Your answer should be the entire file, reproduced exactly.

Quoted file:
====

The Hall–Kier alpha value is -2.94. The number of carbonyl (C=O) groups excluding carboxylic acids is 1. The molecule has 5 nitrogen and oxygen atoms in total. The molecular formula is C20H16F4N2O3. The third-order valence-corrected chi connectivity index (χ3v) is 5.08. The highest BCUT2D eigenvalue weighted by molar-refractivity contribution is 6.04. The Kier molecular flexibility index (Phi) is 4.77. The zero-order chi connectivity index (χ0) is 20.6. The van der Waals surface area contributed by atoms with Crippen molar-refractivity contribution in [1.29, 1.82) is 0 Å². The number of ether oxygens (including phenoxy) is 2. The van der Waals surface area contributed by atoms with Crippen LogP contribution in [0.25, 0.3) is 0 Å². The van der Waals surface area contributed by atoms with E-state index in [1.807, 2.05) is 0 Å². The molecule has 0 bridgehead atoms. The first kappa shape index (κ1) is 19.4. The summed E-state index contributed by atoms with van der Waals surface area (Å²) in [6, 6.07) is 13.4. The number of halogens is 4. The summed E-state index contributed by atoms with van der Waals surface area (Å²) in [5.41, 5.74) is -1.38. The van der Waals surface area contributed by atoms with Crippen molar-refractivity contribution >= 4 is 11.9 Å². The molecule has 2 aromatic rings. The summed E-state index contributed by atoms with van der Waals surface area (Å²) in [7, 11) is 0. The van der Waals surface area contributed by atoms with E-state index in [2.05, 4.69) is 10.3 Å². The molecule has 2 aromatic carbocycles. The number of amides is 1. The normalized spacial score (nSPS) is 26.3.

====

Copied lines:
The Hall–Kier alpha value is -2.94. The number of carbonyl (C=O) groups excluding carboxylic acids is 1. The molecule has 5 nitrogen and oxygen atoms in total. The molecular formula is C20H16F4N2O3. The third-order valence-corrected chi connectivity index (χ3v) is 5.08. The highest BCUT2D eigenvalue weighted by molar-refractivity contribution is 6.04. The Kier molecular flexibility index (Phi) is 4.77. The zero-order chi connectivity index (χ0) is 20.6. The van der Waals surface area contributed by atoms with Crippen molar-refractivity contribution in [1.29, 1.82) is 0 Å². The number of ether oxygens (including phenoxy) is 2. The van der Waals surface area contributed by atoms with Crippen LogP contribution in [0.25, 0.3) is 0 Å². The van der Waals surface area contributed by atoms with E-state index in [1.807, 2.05) is 0 Å². The molecule has 0 bridgehead atoms. The first kappa shape index (κ1) is 19.4. The summed E-state index contributed by atoms with van der Waals surface area (Å²) in [6, 6.07) is 13.4. The number of halogens is 4. The summed E-state index contributed by atoms with van der Waals surface area (Å²) in [5.41, 5.74) is -1.38. The van der Waals surface area contributed by atoms with Crippen molar-refractivity contribution >= 4 is 11.9 Å². The molecule has 2 aromatic rings. The summed E-state index contributed by atoms with van der Waals surface area (Å²) in [7, 11) is 0. The van der Waals surface area contributed by atoms with E-state index in [2.05, 4.69) is 10.3 Å². The molecule has 2 aromatic carbocycles. The number of amides is 1. The normalized spacial score (nSPS) is 26.3.